Razer Hydra HID Protocol Investigation
Understand how the Razer Hydra communicates over USB HID to allow drivers/applications to interact with it on any platform, including those not supported by the Sixense SDK. One particular concrete goal is the creation of a tracker driver for VRPN to make use of the Hydra.
Gain this knowledge only by interacting with the device and recording data, not through disassembly of Sixense code. A proprietary, Windows-only SDK is available through Steam but we will not be using that in this project, so that we can create "clean" information.
The Razer Hydra is a 6DoF wired magnetic tracker with two sensors, each with gamepad-type controls, designed for use with computer games. The motion sensing technology was developed by Sixense (forum), and was formerly referred to as Sixense TrueMotion.
Known so far
Vendor ID: 0x1532 hex aka 5426 decimal
Product ID: 0x0300 hex aka 768 decimal
Appears as a composite USB device with two interfaces:
- Interface 0 appears as a generic USB HID device - this is the one with the motion data.
- Interface 1 appears as a standard HID gamepad, allowing access to the buttons.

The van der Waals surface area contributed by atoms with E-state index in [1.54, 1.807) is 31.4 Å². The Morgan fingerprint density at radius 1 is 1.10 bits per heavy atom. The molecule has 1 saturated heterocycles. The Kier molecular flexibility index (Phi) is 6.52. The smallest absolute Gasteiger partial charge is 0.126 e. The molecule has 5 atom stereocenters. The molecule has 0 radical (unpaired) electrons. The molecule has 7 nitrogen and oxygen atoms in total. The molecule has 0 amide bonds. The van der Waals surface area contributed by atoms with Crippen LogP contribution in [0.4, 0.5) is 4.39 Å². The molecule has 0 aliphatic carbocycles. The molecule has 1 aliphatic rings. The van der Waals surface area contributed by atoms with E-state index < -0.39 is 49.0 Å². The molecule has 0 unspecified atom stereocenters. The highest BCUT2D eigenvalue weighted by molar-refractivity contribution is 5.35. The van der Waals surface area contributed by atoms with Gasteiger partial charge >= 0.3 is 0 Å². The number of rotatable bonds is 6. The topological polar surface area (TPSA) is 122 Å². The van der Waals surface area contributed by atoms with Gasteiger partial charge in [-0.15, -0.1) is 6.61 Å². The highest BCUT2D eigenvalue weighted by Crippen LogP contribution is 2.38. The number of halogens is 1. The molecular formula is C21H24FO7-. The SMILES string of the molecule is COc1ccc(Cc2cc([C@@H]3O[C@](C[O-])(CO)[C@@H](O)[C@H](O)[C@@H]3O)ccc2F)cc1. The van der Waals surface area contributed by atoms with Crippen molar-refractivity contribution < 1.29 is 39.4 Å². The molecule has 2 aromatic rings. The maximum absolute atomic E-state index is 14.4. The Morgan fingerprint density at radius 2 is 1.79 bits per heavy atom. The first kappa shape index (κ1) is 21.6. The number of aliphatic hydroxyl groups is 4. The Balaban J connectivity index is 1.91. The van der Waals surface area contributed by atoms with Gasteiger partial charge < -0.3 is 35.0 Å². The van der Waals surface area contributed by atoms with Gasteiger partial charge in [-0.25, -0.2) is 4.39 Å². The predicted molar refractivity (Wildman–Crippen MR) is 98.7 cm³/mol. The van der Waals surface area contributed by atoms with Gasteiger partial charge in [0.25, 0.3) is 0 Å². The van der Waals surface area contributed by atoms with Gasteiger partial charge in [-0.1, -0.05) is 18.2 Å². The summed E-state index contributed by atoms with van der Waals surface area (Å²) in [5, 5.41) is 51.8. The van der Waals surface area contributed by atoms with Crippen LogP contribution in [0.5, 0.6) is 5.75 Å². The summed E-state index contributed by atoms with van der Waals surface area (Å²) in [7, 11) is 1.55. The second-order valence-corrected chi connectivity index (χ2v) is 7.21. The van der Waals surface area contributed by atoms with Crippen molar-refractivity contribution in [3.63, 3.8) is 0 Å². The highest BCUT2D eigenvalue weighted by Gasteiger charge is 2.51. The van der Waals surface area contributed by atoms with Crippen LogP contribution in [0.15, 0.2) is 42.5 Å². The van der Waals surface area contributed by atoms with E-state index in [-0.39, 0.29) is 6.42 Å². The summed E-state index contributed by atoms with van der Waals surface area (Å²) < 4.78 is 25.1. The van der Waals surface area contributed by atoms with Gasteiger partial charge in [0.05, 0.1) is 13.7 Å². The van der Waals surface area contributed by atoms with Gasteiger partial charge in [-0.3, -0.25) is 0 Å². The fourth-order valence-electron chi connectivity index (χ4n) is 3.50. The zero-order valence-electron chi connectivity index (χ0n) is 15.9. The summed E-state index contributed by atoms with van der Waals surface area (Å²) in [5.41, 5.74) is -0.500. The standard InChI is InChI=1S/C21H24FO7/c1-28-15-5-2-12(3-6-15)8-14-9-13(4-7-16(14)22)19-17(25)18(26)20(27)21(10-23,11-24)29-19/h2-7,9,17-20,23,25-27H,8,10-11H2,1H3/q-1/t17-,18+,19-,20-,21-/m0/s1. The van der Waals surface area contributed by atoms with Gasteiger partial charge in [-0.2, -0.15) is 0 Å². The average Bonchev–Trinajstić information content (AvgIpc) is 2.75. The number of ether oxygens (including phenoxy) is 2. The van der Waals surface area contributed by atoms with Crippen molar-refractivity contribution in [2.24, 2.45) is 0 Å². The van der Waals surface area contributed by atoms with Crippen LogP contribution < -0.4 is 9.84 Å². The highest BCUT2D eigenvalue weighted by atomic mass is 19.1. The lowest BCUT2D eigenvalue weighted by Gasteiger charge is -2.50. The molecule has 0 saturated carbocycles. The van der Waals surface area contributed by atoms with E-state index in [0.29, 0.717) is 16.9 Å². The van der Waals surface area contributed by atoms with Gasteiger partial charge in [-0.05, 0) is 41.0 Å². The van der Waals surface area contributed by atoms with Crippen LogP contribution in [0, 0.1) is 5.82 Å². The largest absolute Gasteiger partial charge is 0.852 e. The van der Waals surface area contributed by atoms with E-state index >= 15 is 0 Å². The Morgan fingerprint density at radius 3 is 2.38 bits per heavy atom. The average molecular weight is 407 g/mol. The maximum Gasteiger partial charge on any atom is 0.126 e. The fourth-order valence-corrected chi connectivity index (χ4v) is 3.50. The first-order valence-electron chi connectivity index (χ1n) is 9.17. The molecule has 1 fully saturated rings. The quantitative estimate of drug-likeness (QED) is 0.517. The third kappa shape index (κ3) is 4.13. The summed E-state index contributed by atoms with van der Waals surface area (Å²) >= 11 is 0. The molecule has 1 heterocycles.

Seems to have two "modes" - gamepad mode and motion control mode. They are set by the Hydra Configurator on Windows, and enables/disabled the "gamepad" device.
- When in gamepad mode, smaller input reports are sent. (12 bytes?)
- When in motion mode, input reports of 52 bytes are sent.
- Seems to default to gamepad mode when plugged into a machine without the Hydra software.
- There are some 90-byte feature reports being exchanged (set/get) that are not yet understood.
Connecting the Hydra to a Windows virtual machine running the Hydra software, then disconnecting it from the VM (leaving it connected to the Linux host) leaves it in the "52-byte report" mode.
- Start of work on VRPN driver
- Thread on VRPN mailing list about investigating the Hydra
Tools and Resources
Wireshark: Open-source capture tool, usually for networks, but can also capture USB traffic on Linux. By running Windows in a virtual machine on Linux, it can capture Windows USB traffic as well: http://wiki.wireshark.org/CaptureSetup/USB
"ETW in the Windows 7 USB core stack" article - a blog post on how to use built-in tools on Windows 7 to perform USB logging - not sure how useful this is yet. More information here: http://msdn.microsoft.com/en-us/windows/hardware/gg463163
Updated version of SnoopyPro (Open-source USB snooping tool for Windows) - not perfect, but sometimes works
USBlyzer - proprietary and commercial product, with a 33-day fully-functional free trial and offering a 40% academic discount upon request. Works much easier than SnoopyPro.
VRPN - Accesses HID on Windows, Mac, Linux using hidapi - modifying the app
server_src/vrpn_HID_device_watcheris a good way to test decoding input reports.
This GitHub project, with its canonical homepage at https://github.com/rpavlik/razer-hydra-hid-protocol , is intended to collect materials to study and the findings that result from them. You are welcome and encouraged to fork this repository, add your findings, and send pull requests.
Investigation started by: